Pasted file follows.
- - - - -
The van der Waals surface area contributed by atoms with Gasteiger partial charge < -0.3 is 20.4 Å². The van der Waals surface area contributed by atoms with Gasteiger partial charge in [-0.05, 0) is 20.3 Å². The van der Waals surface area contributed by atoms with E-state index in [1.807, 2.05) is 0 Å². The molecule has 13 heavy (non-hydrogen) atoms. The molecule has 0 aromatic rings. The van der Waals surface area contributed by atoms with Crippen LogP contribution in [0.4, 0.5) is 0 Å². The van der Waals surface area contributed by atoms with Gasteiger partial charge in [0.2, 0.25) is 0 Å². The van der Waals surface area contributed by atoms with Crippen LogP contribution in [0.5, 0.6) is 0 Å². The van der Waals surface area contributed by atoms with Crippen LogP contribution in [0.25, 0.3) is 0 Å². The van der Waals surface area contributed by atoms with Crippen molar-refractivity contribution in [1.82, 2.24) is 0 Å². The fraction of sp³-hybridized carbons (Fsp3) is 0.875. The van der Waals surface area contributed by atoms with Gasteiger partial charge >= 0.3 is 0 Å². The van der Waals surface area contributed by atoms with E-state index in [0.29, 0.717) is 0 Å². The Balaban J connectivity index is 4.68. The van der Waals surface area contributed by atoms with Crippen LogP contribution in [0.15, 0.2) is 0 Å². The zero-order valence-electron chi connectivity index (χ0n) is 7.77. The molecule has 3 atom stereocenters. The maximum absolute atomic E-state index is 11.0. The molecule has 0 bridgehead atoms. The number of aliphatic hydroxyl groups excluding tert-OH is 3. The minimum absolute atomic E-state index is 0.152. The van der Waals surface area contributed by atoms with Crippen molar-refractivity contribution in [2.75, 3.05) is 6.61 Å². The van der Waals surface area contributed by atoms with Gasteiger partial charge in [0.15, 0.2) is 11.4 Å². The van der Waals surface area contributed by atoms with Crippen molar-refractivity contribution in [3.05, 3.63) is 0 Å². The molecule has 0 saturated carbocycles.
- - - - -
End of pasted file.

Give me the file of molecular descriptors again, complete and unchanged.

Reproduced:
The van der Waals surface area contributed by atoms with Gasteiger partial charge < -0.3 is 20.4 Å². The van der Waals surface area contributed by atoms with Gasteiger partial charge in [-0.05, 0) is 20.3 Å². The van der Waals surface area contributed by atoms with E-state index in [1.807, 2.05) is 0 Å². The molecule has 13 heavy (non-hydrogen) atoms. The molecule has 0 aromatic rings. The van der Waals surface area contributed by atoms with Crippen LogP contribution in [0.4, 0.5) is 0 Å². The van der Waals surface area contributed by atoms with Gasteiger partial charge in [0.2, 0.25) is 0 Å². The van der Waals surface area contributed by atoms with Crippen LogP contribution in [0.5, 0.6) is 0 Å². The van der Waals surface area contributed by atoms with Crippen LogP contribution in [0.25, 0.3) is 0 Å². The van der Waals surface area contributed by atoms with Crippen molar-refractivity contribution in [1.82, 2.24) is 0 Å². The fraction of sp³-hybridized carbons (Fsp3) is 0.875. The van der Waals surface area contributed by atoms with Gasteiger partial charge >= 0.3 is 0 Å². The van der Waals surface area contributed by atoms with E-state index in [0.29, 0.717) is 0 Å². The Balaban J connectivity index is 4.68. The van der Waals surface area contributed by atoms with Crippen LogP contribution in [0.15, 0.2) is 0 Å². The zero-order valence-electron chi connectivity index (χ0n) is 7.77. The molecule has 3 atom stereocenters. The maximum absolute atomic E-state index is 11.0. The molecule has 0 bridgehead atoms. The number of aliphatic hydroxyl groups excluding tert-OH is 3. The minimum absolute atomic E-state index is 0.152. The van der Waals surface area contributed by atoms with Crippen molar-refractivity contribution in [2.75, 3.05) is 6.61 Å². The van der Waals surface area contributed by atoms with Gasteiger partial charge in [0.15, 0.2) is 11.4 Å². The van der Waals surface area contributed by atoms with Crippen molar-refractivity contribution in [3.05, 3.63) is 0 Å². The molecule has 0 saturated carbocycles.